A new partnership between Texas A&M AgriLife Extension Service and the Texas Council for Developmental Disabilities, TCDD, is creating a statewide presence to improve the lives of individuals with disabilities, caregivers, partners and providers in communities throughout Texas.         

According to the U.S. Census Bureau, 19% of people in the U.S. and more than 5 million Texans have a disability, said Andy Crocker, AgriLife Extension statewide program specialist in gerontology and health, Amarillo.

“With Texas A&M AgriLife Extension’s mission to help Texans better their lives, this partnership with TCDD will allow us to serve new audiences with our research-based, practical, applicable education,” Crocker said.

 “Every state has a developmental disabilities council, so TCDD brings to the table that network, and we will be able to leverage their expertise and national partners,” he said. “We, on the other hand, have a presence in every Texas county, and we bring that network to TCDD.”

AgriLife Extension programs are delivered throughout the state by a network of local educators and volunteers. For instance, the Family and Community Health Unit focuses on topics such as child and adult health, nutrition, child care, financial management, passenger and community safety, and building strong families. The goal is to encourage lifelong health and well-being for every person, every family and every community.

The disability population in Texas is just as varied and diverse as the state they live in, said Beth Stalvey, Ph.D., TCDD executive director. Just like all Texans, people with disabilities are from diverse cultural backgrounds, live in concentrated urban centers or remote rural areas, and participate in community life in different ways. Because the state is diverse in so many ways, the experiences of people with disabilities and those who provide care are also diverse, which includes how they access support and services, information and resources.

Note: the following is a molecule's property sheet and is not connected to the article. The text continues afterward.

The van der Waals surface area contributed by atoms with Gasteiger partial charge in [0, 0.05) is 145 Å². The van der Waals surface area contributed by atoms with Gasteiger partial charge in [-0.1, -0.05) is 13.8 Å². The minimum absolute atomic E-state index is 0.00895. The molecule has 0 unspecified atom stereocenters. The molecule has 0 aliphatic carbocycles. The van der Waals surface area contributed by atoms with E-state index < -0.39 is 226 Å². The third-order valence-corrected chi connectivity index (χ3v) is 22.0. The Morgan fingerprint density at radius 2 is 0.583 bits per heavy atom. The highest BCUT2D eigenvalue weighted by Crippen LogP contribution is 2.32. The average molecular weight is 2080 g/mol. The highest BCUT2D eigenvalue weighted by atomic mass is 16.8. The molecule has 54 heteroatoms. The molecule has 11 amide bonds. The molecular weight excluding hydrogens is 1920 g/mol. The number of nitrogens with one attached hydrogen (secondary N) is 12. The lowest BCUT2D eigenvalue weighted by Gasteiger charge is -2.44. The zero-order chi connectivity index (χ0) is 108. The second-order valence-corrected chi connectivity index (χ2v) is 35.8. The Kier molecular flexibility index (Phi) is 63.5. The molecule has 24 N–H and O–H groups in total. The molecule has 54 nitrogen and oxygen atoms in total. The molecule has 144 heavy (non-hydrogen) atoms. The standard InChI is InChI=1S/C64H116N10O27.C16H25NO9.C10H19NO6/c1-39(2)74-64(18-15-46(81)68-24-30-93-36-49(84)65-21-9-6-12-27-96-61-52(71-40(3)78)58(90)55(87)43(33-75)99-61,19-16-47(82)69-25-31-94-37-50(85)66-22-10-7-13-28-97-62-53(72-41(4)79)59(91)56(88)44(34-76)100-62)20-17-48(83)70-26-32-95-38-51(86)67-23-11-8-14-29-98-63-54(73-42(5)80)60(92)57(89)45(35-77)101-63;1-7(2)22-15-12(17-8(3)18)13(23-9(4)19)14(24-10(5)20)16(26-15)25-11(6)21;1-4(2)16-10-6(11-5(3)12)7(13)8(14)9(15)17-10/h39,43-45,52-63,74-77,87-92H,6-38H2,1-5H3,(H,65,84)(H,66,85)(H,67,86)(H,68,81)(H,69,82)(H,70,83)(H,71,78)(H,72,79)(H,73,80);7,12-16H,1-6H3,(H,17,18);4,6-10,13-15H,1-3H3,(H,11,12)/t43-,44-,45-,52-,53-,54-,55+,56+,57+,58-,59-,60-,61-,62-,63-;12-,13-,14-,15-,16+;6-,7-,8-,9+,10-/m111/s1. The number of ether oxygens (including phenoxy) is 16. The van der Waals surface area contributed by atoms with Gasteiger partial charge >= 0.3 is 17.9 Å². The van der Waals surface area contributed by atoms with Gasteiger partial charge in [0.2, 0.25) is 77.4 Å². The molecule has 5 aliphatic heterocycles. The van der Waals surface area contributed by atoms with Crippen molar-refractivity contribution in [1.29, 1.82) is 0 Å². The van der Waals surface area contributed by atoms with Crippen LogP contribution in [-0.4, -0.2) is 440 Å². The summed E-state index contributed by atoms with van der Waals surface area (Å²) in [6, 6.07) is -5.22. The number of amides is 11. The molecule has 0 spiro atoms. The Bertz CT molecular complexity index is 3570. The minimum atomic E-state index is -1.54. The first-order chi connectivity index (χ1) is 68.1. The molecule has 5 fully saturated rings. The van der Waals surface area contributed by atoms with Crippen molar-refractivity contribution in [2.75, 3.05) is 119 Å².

“TCDD already works with our numerous grantees and partners from around the state to expand our impact, but through this partnership with Texas A&M AgriLife Extension, we’ll have more opportunities to connect directly with people with disabilities,” Stalvey said. “We’ll be able to more completely understand the specific needs of Texans and to identify strategies to reduce barriers at the local level.”

By establishing five regional community outreach coordinators in conjunction with AgriLife Extension, TCDD gains the visibility, benefit and reputation of being active and engaged in understanding specific needs, identifying strategies to reduce barriers and networking to form new partnerships and support at the local level, she said.

The new coordinators hired are Skyler Mueller, Amarillo; Anthony Ross, Corpus Christi; Richard Williams, Dallas; Rosa Guel, Weslaco; and Morgan Bradley, College Station. Each of these individuals is located at the Texas A&M AgriLife Research and Extension Center in their town or the AgriLife Extension campus.

The coordinators are charged with building community support and resources around individuals with disabilities and those who provide care, Crocker said. They will share and expand best-practice models through collaboration with community partners and create cross-disability and cross-cultural partnerships through local community engagement.

Stalvey said the partnership focuses on multiple goals and objectives in TCDD’s 2017- 2021 state plan. This includes support of promising new practices, addressing linguistic and cultural barriers, and promoting leadership and advocacy training among self-advocates, families and other allies.

For more information, go to TCDD’s website: https://tcdd.texas.gov.


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